Persons

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Revision as of 14:11, 21 November 2019 by RobbieMcClintock (talk | contribs)
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Persons

Ah!Good! You know, I was getting a bit tired of so much attention to Verbs and Concepts, so much language. Glad to see some real people on the horizon.
Well, don't forget that verbs indicate what persons do and concepts help them do it. But you sense correctly. LearnLiberally.org aims to help us as persons, forming our personal capacities for living autonomously, by our own judgment. We better concentrate on persons as experiencing agents.
And you'll be happy to know that I been just that as I've poked around the worksite on my own, and I have some questions. I found your essay on Formative Justice and read some in the main part, which is pretty clear and interesting. I even looked a little at the "Annotations" which glimmer here and there, but mostly seem dense, covering your academic butt! One caught my attention a bit—"Persons, Not Individuals," at least the beginning paragraphs.
Persons live, or have lived, or will live; they have inner lives, they feel appetites and drives, they have emotions, they perceive, act, and direct themselves as best they can, coping imperfectly with real constraints; persons think and reason, they experience their world, they suffer, enjoy, fear, and hope. We can understand them because they and us, because we, all of us, are living or have lived concrete personal lives. A person lives in a historical, existential actuality as an “I” that inextricably includes both her “I” and her “circumstances.” I cannot abstract my life from the circumstances in which my living takes place.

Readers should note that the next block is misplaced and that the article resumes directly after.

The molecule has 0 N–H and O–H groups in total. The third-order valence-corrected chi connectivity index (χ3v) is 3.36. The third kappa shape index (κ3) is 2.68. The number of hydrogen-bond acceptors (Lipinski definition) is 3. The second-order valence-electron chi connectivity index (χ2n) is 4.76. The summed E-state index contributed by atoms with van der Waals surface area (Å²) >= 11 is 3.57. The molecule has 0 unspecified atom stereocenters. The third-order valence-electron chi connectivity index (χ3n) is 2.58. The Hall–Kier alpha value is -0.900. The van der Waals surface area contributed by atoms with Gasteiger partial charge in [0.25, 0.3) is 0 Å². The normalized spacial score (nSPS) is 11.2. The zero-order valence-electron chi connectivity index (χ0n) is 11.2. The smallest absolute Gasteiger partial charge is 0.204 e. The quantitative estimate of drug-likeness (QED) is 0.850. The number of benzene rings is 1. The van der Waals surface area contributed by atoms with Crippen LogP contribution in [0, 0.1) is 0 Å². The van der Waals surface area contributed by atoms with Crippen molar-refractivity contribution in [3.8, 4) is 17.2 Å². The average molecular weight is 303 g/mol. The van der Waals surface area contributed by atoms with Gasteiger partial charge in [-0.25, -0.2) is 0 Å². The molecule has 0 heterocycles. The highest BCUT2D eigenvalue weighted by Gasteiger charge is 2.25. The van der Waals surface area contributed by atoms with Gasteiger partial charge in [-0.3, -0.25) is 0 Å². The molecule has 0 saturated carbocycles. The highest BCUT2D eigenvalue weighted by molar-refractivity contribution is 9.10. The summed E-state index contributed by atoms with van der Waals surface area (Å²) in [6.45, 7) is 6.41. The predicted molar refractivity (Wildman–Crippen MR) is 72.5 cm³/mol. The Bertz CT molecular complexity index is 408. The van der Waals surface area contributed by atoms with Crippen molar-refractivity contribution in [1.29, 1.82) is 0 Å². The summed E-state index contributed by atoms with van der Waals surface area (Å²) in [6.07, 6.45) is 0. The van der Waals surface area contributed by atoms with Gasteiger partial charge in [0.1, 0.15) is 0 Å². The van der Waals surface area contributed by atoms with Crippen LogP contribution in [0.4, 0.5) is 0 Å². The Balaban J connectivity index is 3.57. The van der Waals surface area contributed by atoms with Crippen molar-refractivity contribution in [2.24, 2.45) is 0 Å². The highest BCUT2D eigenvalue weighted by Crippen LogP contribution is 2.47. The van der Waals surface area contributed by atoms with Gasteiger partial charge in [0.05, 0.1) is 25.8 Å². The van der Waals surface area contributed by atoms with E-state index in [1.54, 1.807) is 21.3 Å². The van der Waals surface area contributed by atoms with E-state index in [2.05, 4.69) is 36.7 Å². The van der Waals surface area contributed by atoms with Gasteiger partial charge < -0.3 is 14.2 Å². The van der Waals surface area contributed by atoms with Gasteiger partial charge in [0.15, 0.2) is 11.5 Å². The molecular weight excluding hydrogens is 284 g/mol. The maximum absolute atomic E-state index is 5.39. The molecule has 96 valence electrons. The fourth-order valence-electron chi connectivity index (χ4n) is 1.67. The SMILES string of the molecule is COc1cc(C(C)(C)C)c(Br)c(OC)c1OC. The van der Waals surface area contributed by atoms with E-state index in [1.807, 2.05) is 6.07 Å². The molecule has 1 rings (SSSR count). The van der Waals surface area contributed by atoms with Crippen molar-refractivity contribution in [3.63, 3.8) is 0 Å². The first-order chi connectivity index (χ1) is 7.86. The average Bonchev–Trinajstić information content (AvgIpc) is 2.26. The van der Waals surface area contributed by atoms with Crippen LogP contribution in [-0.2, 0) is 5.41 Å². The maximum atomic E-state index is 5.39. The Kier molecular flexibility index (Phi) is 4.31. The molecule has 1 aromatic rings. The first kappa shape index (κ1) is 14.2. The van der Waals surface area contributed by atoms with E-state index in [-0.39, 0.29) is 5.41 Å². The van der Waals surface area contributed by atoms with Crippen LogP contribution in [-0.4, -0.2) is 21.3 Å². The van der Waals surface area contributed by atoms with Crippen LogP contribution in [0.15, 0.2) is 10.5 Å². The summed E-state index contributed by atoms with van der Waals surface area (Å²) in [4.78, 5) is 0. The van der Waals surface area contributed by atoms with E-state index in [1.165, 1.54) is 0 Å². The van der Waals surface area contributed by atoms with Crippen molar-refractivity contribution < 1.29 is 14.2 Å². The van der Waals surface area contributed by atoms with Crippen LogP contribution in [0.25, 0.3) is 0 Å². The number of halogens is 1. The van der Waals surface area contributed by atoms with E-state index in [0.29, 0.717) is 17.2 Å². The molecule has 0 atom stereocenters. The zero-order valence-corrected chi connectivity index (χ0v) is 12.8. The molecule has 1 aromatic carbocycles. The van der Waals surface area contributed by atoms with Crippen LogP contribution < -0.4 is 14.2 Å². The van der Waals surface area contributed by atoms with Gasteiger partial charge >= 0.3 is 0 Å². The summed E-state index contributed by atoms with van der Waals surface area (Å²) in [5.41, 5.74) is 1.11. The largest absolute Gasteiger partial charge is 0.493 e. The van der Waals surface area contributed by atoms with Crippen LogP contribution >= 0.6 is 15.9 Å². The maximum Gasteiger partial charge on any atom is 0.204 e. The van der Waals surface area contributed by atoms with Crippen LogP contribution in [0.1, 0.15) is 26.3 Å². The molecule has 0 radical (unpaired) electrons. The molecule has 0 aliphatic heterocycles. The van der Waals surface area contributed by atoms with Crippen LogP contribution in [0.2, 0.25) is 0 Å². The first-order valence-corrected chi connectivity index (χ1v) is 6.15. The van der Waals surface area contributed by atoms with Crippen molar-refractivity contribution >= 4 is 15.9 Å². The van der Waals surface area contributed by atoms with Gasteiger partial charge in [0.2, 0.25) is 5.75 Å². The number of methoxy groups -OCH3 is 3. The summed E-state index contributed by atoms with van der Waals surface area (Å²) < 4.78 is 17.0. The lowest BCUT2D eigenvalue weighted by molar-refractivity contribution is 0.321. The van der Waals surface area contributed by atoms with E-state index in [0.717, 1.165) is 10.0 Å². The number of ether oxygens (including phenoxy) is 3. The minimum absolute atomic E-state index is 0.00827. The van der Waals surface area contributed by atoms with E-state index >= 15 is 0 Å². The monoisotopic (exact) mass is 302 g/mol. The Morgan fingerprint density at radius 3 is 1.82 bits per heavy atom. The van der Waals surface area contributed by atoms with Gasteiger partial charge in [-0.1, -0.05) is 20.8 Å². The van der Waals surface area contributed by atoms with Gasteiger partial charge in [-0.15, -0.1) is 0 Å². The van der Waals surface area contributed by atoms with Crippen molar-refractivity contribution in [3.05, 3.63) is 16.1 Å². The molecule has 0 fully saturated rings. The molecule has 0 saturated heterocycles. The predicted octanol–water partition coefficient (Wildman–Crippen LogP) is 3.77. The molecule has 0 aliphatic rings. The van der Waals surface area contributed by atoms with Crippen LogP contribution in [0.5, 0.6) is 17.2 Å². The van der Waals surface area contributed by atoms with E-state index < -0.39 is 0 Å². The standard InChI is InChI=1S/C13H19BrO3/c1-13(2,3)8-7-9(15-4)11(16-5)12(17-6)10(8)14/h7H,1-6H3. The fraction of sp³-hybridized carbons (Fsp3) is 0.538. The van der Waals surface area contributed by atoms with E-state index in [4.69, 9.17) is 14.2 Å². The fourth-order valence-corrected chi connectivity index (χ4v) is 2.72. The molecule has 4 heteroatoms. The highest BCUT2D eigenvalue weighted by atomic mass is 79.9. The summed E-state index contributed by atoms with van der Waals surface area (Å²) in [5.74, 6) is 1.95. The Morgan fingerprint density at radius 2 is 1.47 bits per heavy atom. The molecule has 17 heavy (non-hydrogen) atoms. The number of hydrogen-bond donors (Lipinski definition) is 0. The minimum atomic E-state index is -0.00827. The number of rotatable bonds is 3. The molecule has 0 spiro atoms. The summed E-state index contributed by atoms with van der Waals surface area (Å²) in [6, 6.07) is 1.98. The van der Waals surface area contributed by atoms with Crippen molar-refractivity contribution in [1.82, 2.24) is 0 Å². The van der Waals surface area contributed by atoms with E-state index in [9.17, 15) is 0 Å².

Your description of the person is pretty clear, but I don't really get why you think the person differs so sharply form the individual.
Both refer to one human. The person indicates more specifically this or that human; the individual signifies a human in the abstract. We can of course use the two terms interchangeably, but that muddies a useful distinction. Several years ago, my wife had a serious stroke with devastating effects: her balance is shot, she walks with great difficulty, and her left arm and hand are useless. Prior to the stroke, as an individual she was in the lowest category of risk for having a stroke: her relevant indicators, compared to those of other individuals, put her in the cohort with the fewest strokes per 100,000 individuals. Yet she had the stroke and as a person it was devastating. Her low risk rating as an individual wasn't wrong, but it meant nothing to her as a person.